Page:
Drug could improve working memory of people with autism, study finds

Discussion in 'Parenting News' started by runawaybunny, Apr 16, 2013.

  1. runawaybunny

    runawaybunny Guest

    People with an Autism Spectrum Disorder (Autism Spectrum Disorders (ASD)) often have trouble communicating and interacting with others because they process language, facial expressions and social cues differently. Previously, researchers found that propranolol, a drug commonly used to treat high blood pressure, anxiety and panic, could improve the language abilities and social functioning of people with an Autism Spectrum Disorders (ASD). Now, University of Missouri investigators say the prescription drug also could help improve the working memory abilities of individuals with autism.

    Working memory represents individuals' ability to hold and manipulate a small amount of information for a short period; it allows people to remember directions, complete puzzles and follow conversations. Neurologist David Beversdorf and research neuropsychologist Shawn Christ found that propranolol improves the working memory performance of people with an Autism Spectrum Disorders (ASD).

    "Seeing a tiger might signal a fight or flight response. Nowadays, a stressor such as taking an exam could generate the same response, which is not helpful," said Beversdorf, an associate professor in the Departments of Radiology and Neurology in the MU School of Medicine. "Propranolol works by calming those nervous responses, which is why some people benefit from taking the drug to reduce anxiety."

    Propranolol increased working memory performance in a sample of 14 young adult patients of the MU Thompson Center for Autism and Neurodevelopmental Disorders but had little to no effect on a group of 13 study participants who do not have autism. The researchers do not recommend that doctors prescribe propranolol solely to improve working memory in individuals with an Autism Spectrum Disorders (ASD), but patients who already take the prescription drug might benefit.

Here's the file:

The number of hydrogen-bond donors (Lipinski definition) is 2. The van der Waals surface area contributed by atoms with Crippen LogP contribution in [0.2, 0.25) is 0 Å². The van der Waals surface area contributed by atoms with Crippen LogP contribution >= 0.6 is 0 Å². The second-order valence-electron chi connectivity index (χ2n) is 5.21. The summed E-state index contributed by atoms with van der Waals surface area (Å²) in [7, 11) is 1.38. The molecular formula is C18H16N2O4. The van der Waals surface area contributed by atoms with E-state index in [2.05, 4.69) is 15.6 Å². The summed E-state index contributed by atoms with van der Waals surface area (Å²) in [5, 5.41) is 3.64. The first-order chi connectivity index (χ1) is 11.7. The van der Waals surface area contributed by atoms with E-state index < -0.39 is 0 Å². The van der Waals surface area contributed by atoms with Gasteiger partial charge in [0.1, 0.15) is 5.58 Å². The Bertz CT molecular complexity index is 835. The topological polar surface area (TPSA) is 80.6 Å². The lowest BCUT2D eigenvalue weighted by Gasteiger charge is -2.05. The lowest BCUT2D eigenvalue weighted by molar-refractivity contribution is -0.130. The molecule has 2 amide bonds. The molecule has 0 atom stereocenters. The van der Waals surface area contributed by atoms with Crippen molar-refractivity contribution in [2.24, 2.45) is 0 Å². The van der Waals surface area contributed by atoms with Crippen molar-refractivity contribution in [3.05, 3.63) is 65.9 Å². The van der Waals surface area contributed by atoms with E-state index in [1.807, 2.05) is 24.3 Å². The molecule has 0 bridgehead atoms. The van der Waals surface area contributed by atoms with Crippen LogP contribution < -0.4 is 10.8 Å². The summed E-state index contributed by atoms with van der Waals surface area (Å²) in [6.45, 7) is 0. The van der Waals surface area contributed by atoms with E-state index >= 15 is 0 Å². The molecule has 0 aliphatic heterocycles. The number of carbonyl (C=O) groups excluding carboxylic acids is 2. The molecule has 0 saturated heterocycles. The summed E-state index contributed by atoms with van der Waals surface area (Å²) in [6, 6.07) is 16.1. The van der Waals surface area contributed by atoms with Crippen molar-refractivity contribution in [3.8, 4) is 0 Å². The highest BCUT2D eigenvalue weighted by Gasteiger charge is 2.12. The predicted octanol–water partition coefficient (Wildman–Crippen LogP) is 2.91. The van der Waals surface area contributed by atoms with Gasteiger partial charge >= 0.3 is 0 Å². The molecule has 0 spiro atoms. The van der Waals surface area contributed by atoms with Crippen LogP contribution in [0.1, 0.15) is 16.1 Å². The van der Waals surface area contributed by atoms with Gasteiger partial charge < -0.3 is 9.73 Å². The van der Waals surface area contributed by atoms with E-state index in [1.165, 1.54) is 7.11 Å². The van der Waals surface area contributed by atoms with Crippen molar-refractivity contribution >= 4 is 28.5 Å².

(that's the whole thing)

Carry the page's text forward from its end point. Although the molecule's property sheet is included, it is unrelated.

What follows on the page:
"People with an Autism Spectrum Disorder who are already being prescribed propranolol for a different reason, such as anxiety, might also see an improvement in working memory," said Christ, an associate professor in the Department of Psychological Sciences in the MU College of Arts and Science.

    Future research will incorporate clinical trials to assess further the relationship between cognitive and behavioral functioning and connectivity among various regions of the brain.

    Kimberly Bodner, a psychological sciences doctoral student at MU, and Sanjida Saklayen from the Ohio State University College of Medicine co-authored the study.

    Beversdorf also has an appointment in the MU Department of Psychological Sciences. Beversdorf and Christ conduct research at the Thompson Center. As the largest center in Missouri specializing in Autism Spectrum Disorders (ASD) and other developmental disorders, the Thompson Center is a national leader in confronting the challenges of autism and other developmental conditions through its collaborative programs that integrate research, clinical service delivery, education and public policy.

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    Story Source:
    The above story is reprinted from materials provided by University of Missouri-Columbia

    Study Reference:
    The study, "Noradrenergic Moderation of Working Memory Impairments in Adults with Autism Spectrum Disorder," was published in the Journal of the International Neuropsychological Society.

    Disclaimer:
    This article is not intended to provide medical advice, diagnosis or treatment. Views expressed here do not necessarily reflect those of ConductDisorders or its staff
     
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